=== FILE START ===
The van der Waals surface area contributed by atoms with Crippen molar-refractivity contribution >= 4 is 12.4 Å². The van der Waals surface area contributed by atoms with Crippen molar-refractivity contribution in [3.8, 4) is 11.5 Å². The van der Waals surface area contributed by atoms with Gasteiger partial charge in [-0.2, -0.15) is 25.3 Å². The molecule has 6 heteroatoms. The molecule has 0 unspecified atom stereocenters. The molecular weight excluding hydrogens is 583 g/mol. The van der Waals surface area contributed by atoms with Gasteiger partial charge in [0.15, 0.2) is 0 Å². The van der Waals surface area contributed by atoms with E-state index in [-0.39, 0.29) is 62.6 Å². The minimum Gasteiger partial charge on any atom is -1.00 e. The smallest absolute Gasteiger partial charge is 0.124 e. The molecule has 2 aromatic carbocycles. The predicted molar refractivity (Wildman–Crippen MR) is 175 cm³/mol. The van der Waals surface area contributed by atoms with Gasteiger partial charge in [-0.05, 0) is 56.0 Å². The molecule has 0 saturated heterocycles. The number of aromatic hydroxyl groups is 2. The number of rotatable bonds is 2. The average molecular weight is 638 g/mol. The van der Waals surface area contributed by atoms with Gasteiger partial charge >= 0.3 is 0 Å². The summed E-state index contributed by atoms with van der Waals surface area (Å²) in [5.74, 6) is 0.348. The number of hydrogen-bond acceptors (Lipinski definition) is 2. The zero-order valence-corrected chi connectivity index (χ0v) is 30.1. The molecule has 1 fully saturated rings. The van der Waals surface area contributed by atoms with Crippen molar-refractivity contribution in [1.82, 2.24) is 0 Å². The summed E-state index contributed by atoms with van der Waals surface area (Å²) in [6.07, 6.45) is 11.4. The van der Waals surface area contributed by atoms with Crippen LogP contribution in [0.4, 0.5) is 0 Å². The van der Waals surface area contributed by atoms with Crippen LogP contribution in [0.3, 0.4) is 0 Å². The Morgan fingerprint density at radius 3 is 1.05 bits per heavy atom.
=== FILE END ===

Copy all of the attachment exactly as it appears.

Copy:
The van der Waals surface area contributed by atoms with Crippen molar-refractivity contribution >= 4 is 12.4 Å². The van der Waals surface area contributed by atoms with Crippen molar-refractivity contribution in [3.8, 4) is 11.5 Å². The van der Waals surface area contributed by atoms with Gasteiger partial charge in [-0.2, -0.15) is 25.3 Å². The molecule has 6 heteroatoms. The molecule has 0 unspecified atom stereocenters. The molecular weight excluding hydrogens is 583 g/mol. The van der Waals surface area contributed by atoms with Gasteiger partial charge in [0.15, 0.2) is 0 Å². The van der Waals surface area contributed by atoms with E-state index in [-0.39, 0.29) is 62.6 Å². The minimum Gasteiger partial charge on any atom is -1.00 e. The smallest absolute Gasteiger partial charge is 0.124 e. The molecule has 2 aromatic carbocycles. The predicted molar refractivity (Wildman–Crippen MR) is 175 cm³/mol. The van der Waals surface area contributed by atoms with Gasteiger partial charge in [-0.05, 0) is 56.0 Å². The molecule has 0 saturated heterocycles. The number of aromatic hydroxyl groups is 2. The number of rotatable bonds is 2. The average molecular weight is 638 g/mol. The van der Waals surface area contributed by atoms with Gasteiger partial charge >= 0.3 is 0 Å². The summed E-state index contributed by atoms with van der Waals surface area (Å²) in [5.74, 6) is 0.348. The number of hydrogen-bond acceptors (Lipinski definition) is 2. The zero-order valence-corrected chi connectivity index (χ0v) is 30.1. The molecule has 1 fully saturated rings. The van der Waals surface area contributed by atoms with Crippen molar-refractivity contribution in [1.82, 2.24) is 0 Å². The summed E-state index contributed by atoms with van der Waals surface area (Å²) in [6.07, 6.45) is 11.4. The van der Waals surface area contributed by atoms with Crippen LogP contribution in [0.4, 0.5) is 0 Å². The van der Waals surface area contributed by atoms with Crippen LogP contribution in [0.3, 0.4) is 0 Å². The Morgan fingerprint density at radius 3 is 1.05 bits per heavy atom.